New this week at the MA Library: novels about target groups in WWII, teenage Chosen Ones saving the world, and Japanese art books.
Allegiance by Kermit Roosevelt
When the news broke about the Japanese attack on Pearl Harbor, Caswell “Cash” Harrison was all set to drop out of law school and join the army…until he flunked the physical. Instead, he’s given the opportunity to serve as a clerk to Supreme Court Justice Hugo Black. He and another clerk stumble onto a potentially huge conspiracy aimed at guiding the court’s interests, and the cases dealing with the constitutionality of the prison camps created to detain Japanese-Americans seem to play a key part. Then Cash’s colleague dies under mysterious circumstances, and the young, idealistic lawyer is determined to get at the truth. His investigation will take him from the office of J. Edgar Hoover to an internment camp in California, where he directly confronts the consequences of America’s wartime policies.
Briar Rose by Jane Yolen
Ever since she was little, Rebecca has been enchanted by her grandmother Gemma’s unique retelling of the Briar Rose fairytale. Becca long believed the stories to be made up, but after Gemma’s death she discovers secret treasures that hint to a buried truth. Her quest takes her to the old country where Gemma lived as a Jewish child and nearly died in the Holocaust. Gemma’s past meets Becca’s future as she encounters the real-world parallels to Briar Rose’s castle, prince, and spellmaker.
Mistborn by Brian Sanderson
A thousand years ago, a brave young man rose from obscurity, a hero to challenge the greatest evil his world has ever faced. He failed. The immortal Lord Ruler has reigned over his land with an iron fist and turned a fertile world into a wasteland of ash and mist. Now an uprising is beginning again and a young thief named Vin gets tangled up in it. In order to pull off a desperate caper with a brilliant criminal mastermind bent on taking down the emperor, she must learn to master her magical abilities to manipulate metals, known as Allomancy, to become a Mistborn.
Prophecy by Ellen Oh
As the only girl in the king’s army and the prince’s bodyguard, Kira is an outcast. The demon slayer is hated by nearly everyone in her hometown of Hansong, but she’s also their only hope. When traitors are discovered and kings turn up dead, Kira goes on the run with the young prince. Everyone believes him to be the chosen one, the Dragon King of the prophecy, but the missing treasure of myth holds the truth. Kira battles demon soldiers, an evil shaman, and the Demon Lord himself to find what was once lost and raise a prince into a king.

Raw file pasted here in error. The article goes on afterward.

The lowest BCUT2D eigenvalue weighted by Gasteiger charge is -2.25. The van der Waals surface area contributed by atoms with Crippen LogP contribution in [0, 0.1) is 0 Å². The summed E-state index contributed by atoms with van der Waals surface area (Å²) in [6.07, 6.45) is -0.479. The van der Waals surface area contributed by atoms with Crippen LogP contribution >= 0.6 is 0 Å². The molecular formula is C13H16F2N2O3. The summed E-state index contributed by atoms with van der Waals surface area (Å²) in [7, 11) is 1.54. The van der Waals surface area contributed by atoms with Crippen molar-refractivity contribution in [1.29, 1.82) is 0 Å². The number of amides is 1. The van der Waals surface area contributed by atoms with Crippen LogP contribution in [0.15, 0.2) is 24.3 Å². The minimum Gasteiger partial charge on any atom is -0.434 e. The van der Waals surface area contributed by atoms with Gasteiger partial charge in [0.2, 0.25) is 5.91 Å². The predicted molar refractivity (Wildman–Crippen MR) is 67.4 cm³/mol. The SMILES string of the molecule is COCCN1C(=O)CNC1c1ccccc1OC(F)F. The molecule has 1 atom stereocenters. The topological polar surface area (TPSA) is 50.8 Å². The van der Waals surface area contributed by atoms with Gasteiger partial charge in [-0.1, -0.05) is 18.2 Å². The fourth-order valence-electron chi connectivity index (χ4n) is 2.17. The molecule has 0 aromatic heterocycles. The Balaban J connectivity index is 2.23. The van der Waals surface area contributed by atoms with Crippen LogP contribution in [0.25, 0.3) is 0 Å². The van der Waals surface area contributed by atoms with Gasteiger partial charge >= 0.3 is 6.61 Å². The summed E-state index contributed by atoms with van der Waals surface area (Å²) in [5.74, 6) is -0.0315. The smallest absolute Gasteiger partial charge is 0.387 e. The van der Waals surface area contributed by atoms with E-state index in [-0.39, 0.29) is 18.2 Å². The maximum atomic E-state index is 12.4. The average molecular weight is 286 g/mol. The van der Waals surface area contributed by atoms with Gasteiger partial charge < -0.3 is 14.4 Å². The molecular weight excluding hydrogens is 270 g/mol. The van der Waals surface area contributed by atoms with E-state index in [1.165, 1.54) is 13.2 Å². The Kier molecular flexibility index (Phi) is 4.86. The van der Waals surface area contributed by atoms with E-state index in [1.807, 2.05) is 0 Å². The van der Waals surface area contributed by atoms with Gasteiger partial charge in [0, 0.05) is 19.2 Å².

Shadowshaper by Daniel José Older
Sierra Santiago’s summer was going to be chill, nothing but making art and hanging out with her friends. That was the plan at least until a corpse crashes the first party of the season and her stroke-ridden grandfather starts apologizing over and over. And when the murals in her neighborhood begin to weep real tears, well, something more sinister than the usual Brooklyn ruckus is going on. With the help of a mysterious artist named Robbie, Sierra discovers she has the ability to do magic called shadowshaping which infuses ancestral spirits with art. Now that someone is killing shadowshapers, Sierra becomes the next target.
The Age of Insight: The Quest to Understand the Unconscious in Art, Mind, and Brain from Vienna 1900 to the Present by Eric R. Kandel
This Nobel Prize-winning book seeks to explain how the intellectual ferment present in Vienna in 1900 came to influence how the modern understanding of everything from art to the subconscious.
Ishiuchi Miyako: Postwar Shadows by Amanda Maddox
Presents a retrospective of the work that noted Japanese photographer Ishiuchi Miyako created between 1977 and 2014. Includes essays about the importance of her work, which includes photography of postwar Japan, bodily scars, hands, feet, clothing left over from the Hiroshima bombing and more.
Seduction: Japan’s Floating World published by the Asian Art Museum of San Francisco
Presents the catalog of the 2015 Asian Art Museum exhibition about the pleasure districts of key Japanese cities. Known as the “Floating World,” these districts attracted men looking for both entertainment and sexual encounters. This catalog provides a social history of Japan in the Tokugawa period.